The sparsely populated region of Caithness in northern Scotland once prospered thanks to a nuclear energy test facility. Now wind and wave energy are set to take over.
A ferry has docked at the pier in Scrabster, the northernmost harbour on the British mainland. It takes just 90 minutes to get from here to the Scottish archipelago of Orkney when the weather is good. The sea in between is called the Pentland Firth, one of the world's wildest stretches of water. It's known for its high winds and strong currents. But, it is these elements that could secure the future of the region, in the form of renewable energy.
Thirteen kilometers (eight miles) along the coast, a white dome rises up behind a high-security fence. Dounreay, more than 800 kilometers (500 miles) north of London, was chosen as the site for a nuclear facility back in 1955. While protesters in the cities warned of the risks, a lot of people up here were grateful for thousands of new jobs and the investment that came with the project. Fishermen sold their boats and took jobs at the new plant.
No more nuclear
Now the whole region here, Caithness, is about to enter a new era. Dounreay is to be completely decommissioned by 2023. More than 2,000 jobs will be lost. This, in an area with a population of just 26,000. "One job in three is dependent on Dounreay in one way or another", says Trudy Morris, Chief executive of the Caithness Chamber of Commerce.
The decision to decommission Dounreay was made back in 1994. At the end of last year, the final contract to close down the nuclear site was awarded to the Dounreay Partnership, a joint venture by the British company Babcock and the US firms CH2M Hill and URS.
Charles McVay is the senior manager responsible for disposing of waste from the Scottish site. He has been up here in the far north of Scotland since December 2011. He faces a daunting task. "Our current schedule is to reach the interim end state by 2023. That means all the buildings will be gone, the soil remediated where necessary, the waste stored", McVay told DW.
The US expert is confident the work will be completed in time to meet the deadline. But as well as the huge challenge of dealing with highly toxic radioactive material without harm to humans or the environment, McVay has another more immediate problem.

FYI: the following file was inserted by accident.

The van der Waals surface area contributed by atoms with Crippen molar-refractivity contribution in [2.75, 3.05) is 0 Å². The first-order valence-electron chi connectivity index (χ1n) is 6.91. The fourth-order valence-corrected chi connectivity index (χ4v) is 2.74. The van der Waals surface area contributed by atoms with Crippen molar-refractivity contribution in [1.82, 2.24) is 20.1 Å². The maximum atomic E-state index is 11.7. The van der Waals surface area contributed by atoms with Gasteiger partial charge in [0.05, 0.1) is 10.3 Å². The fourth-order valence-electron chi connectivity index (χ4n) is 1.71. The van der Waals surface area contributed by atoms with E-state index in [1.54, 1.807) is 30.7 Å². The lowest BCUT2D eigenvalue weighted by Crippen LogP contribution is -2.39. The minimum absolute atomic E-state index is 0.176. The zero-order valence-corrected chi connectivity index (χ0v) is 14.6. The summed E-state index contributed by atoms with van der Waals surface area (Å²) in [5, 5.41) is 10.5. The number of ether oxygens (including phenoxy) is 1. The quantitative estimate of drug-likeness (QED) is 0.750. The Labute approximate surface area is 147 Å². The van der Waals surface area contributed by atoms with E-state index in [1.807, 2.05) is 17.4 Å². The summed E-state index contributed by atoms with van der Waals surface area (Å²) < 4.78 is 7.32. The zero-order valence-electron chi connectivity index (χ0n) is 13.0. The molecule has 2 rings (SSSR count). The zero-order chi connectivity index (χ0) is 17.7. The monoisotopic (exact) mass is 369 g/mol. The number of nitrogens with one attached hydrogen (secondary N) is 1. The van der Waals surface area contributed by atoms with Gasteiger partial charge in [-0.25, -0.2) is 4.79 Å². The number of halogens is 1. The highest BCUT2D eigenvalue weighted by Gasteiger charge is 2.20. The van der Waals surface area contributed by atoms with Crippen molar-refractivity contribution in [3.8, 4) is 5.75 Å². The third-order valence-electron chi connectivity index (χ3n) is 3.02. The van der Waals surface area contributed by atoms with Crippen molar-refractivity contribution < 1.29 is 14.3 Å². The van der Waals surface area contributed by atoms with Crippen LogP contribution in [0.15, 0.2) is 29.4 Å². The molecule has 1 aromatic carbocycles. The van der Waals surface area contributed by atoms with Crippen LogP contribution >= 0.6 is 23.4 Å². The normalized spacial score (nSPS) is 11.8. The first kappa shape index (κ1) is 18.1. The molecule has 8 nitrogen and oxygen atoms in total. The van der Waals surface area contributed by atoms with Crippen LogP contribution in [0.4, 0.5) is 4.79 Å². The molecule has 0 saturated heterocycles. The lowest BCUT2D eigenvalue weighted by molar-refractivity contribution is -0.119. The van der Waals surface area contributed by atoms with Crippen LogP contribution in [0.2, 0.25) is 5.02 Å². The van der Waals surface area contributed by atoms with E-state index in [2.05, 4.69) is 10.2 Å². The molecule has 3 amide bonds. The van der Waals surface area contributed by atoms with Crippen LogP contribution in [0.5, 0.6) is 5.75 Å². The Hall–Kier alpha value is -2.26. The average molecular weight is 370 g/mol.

"Because we have such a highly skilled work force, lots of industries are very interested in Dounreay staff, especially the North Sea oil sector. So we have to ensure that we maintain an attractive work environment versus some of our competitors", McVay explains. "We’re going to put in place a retention programme to encourage folk to keep working at Dounreay during the period of decommissioning."
New jobs in green energy
Making sure the highly qualified work force has prospects to stay in the region after the closure of Dounreay also is a priority for Roy Kirk. He heads the Caithness section of Highlands and Islands Enterprise, the public agency responsible for developing the region.
Kirk sees the wind parks being set up off the coast as a key source of employment for the coming years. At the same time, on the other side of the Pentland Firth in Orkney, marine energy is being tested and perfected at EMEC, the European Marine Energies Centre. "Because of the progress made in Orkney, we are now ready to step into a commercial dimension of marine power ", says Kirk.
There are still 2,000 engineers, safety experts, managers and other skilled people working for Dounreay at the moment. Kirk is convinced their qualifications are directly transferable to marine energy.
Highlands and Islands Enterprise is working with the local chamber of commerce to make sure as many of them as possible stay here to help transform the region into a center for the offshore renewables sector. Caithness Chamber of Commerce head Trudy Morris, secured funding from the Scottish government, the European Social Fund, the Nuclear Decomissioning Authority and Dounreay to make the transition work.